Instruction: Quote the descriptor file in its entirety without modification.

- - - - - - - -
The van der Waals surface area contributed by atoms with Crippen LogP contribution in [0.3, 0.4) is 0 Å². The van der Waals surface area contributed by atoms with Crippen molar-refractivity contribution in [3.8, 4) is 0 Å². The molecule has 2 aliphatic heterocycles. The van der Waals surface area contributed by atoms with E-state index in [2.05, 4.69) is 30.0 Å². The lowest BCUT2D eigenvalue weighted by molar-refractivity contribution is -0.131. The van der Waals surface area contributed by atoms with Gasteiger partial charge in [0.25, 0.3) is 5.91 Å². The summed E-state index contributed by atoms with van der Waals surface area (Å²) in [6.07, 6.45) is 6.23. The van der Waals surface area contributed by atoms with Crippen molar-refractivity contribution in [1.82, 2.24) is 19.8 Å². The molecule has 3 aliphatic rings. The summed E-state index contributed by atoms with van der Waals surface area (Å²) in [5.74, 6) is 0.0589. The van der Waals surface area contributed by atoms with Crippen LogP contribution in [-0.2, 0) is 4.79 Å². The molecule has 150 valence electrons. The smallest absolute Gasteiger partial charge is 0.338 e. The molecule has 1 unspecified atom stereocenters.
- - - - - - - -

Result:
The van der Waals surface area contributed by atoms with Crippen LogP contribution in [0.3, 0.4) is 0 Å². The van der Waals surface area contributed by atoms with Crippen molar-refractivity contribution in [3.8, 4) is 0 Å². The molecule has 2 aliphatic heterocycles. The van der Waals surface area contributed by atoms with E-state index in [2.05, 4.69) is 30.0 Å². The lowest BCUT2D eigenvalue weighted by molar-refractivity contribution is -0.131. The van der Waals surface area contributed by atoms with Gasteiger partial charge in [0.25, 0.3) is 5.91 Å². The summed E-state index contributed by atoms with van der Waals surface area (Å²) in [6.07, 6.45) is 6.23. The van der Waals surface area contributed by atoms with Crippen molar-refractivity contribution in [1.82, 2.24) is 19.8 Å². The molecule has 3 aliphatic rings. The summed E-state index contributed by atoms with van der Waals surface area (Å²) in [5.74, 6) is 0.0589. The van der Waals surface area contributed by atoms with Crippen LogP contribution in [-0.2, 0) is 4.79 Å². The molecule has 150 valence electrons. The smallest absolute Gasteiger partial charge is 0.338 e. The molecule has 1 unspecified atom stereocenters.